Winter as Reading Season
David Foster Wallace on the necessity of quiet time in order to read.
The Chasseur in the Forest (1814) by Caspar David Friedrich
I have never been a huge fan of winter, especially here in Central Europe, where the sun comes up around 7:30 and goes down around 15:30. Weeks or even months can go by without seeing the sun.
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One thing I do appreciate about the winter, though, is how quiet it can be, especially in nature. The experience of walking in a quiet, snow-covered forest is a unique one and not something that is possible in warmer environments. It is a particular feeling of apartness, of feeling cut off from the wider world and more present in your local surroundings.
Winter is also isolating in the sense that it forces us to spend more time indoors. For most people, that means more screen time. But it doesn’t have to: it can also mean more quiet time for reading.
Mindlessly scrolling TikTok recently, I came across a short clip of David Foster Wallace talking about the importance of having quiet spaces in order to read – and the lack of it in the modern world.
The full quote is below and the full 1.5 hour interview is here. The text has been lightly edited and bold emphasis is mine.
… there's a difference, though, I think, between being mildly bored and but then there's another kind of boredom that I think you're talking about which is…reading, reading requires sitting alone, by yourself, in a quiet room.
I have friends, intelligent friends, who don't like to read because they get – it's not just bored – there's an almost dread that comes up here about having to be alone and having to be quiet.
When you walk into most public spaces in America it isn't quiet anymore; they pipe music through. And the music's easy to make fun of 'cause it's usually really horrible music.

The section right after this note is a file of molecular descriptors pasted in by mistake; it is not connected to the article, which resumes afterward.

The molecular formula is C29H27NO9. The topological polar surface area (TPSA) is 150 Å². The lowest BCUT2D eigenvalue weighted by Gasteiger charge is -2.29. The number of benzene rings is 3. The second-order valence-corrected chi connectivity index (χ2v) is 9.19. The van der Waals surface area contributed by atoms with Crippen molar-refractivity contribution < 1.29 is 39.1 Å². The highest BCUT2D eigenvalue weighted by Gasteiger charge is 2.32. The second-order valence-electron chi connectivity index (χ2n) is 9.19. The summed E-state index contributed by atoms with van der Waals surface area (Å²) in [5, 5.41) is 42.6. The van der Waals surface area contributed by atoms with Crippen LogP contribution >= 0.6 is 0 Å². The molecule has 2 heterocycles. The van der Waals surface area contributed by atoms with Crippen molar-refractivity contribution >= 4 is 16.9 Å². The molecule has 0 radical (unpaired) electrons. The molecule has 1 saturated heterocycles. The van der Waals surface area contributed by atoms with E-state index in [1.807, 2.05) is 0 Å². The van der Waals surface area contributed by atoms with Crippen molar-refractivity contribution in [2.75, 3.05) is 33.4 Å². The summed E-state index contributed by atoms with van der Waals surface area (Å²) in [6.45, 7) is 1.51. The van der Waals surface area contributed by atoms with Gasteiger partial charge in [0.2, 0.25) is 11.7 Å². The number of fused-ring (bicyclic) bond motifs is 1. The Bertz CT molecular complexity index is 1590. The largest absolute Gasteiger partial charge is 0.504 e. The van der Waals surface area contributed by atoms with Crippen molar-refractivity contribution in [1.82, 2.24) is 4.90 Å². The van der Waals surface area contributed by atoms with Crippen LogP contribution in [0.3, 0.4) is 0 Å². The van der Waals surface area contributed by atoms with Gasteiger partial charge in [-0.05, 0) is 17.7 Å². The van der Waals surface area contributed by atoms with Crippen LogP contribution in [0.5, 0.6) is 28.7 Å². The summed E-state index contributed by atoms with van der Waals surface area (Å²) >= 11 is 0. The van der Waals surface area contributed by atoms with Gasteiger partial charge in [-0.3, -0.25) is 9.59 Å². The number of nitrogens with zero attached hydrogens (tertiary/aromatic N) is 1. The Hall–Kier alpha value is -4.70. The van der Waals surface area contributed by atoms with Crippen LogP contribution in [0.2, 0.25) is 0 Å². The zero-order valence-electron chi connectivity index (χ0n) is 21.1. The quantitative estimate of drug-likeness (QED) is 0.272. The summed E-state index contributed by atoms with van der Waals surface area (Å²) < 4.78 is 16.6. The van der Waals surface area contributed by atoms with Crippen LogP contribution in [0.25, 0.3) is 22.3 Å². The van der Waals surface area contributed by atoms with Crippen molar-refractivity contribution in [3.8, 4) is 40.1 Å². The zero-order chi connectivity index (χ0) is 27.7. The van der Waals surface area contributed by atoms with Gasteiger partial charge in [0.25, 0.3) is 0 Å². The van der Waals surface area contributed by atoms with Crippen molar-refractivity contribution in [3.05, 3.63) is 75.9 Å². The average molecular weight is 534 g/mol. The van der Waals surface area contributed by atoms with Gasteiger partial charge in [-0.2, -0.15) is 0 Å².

But it seems significant that we don't want things to be quiet, ever, anymore. To me, I don't know that I can defend it, but that seems to me to have something to do with when you feel like the purpose of your life is to gratify yourself and get things for yourself and go all the time, there's this other part of you that's…almost hungry for silence and quiet, and thinking really hard about the same thing for maybe half an hour instead of thirty seconds, that doesn't get fed at all.
It makes itself felt in the body in a kind of dread, in here. And I don't know whether that makes a whole lot of sense. But I think it's true that here in the US, every year the culture gets more and more hostile – and I don't mean hostile like angry – just, it becomes more and more difficult to ask people to read, or to look at a piece of art for an hour, or to listen, to listen to a piece of music that's complicated and that takes work to understand, because – particularly now in the computer and Internet culture – everything's so fast, and the faster things go the more we feed that part of ourselves but don't feed the part of ourselves that likes quiet, that can live in quiet, you know, that can live without any kind of stimulation.
If you find yourself despising winter and wishing that the cold and dark would end, try a slight change of perspective. Treat winter as a “hibernation” period of rest and slowing down. Look at a piece of art for an hour or watch an entire opera on YouTube. And make some progress on that stack of books you’ve been meaning to read. Enjoy the quiet.
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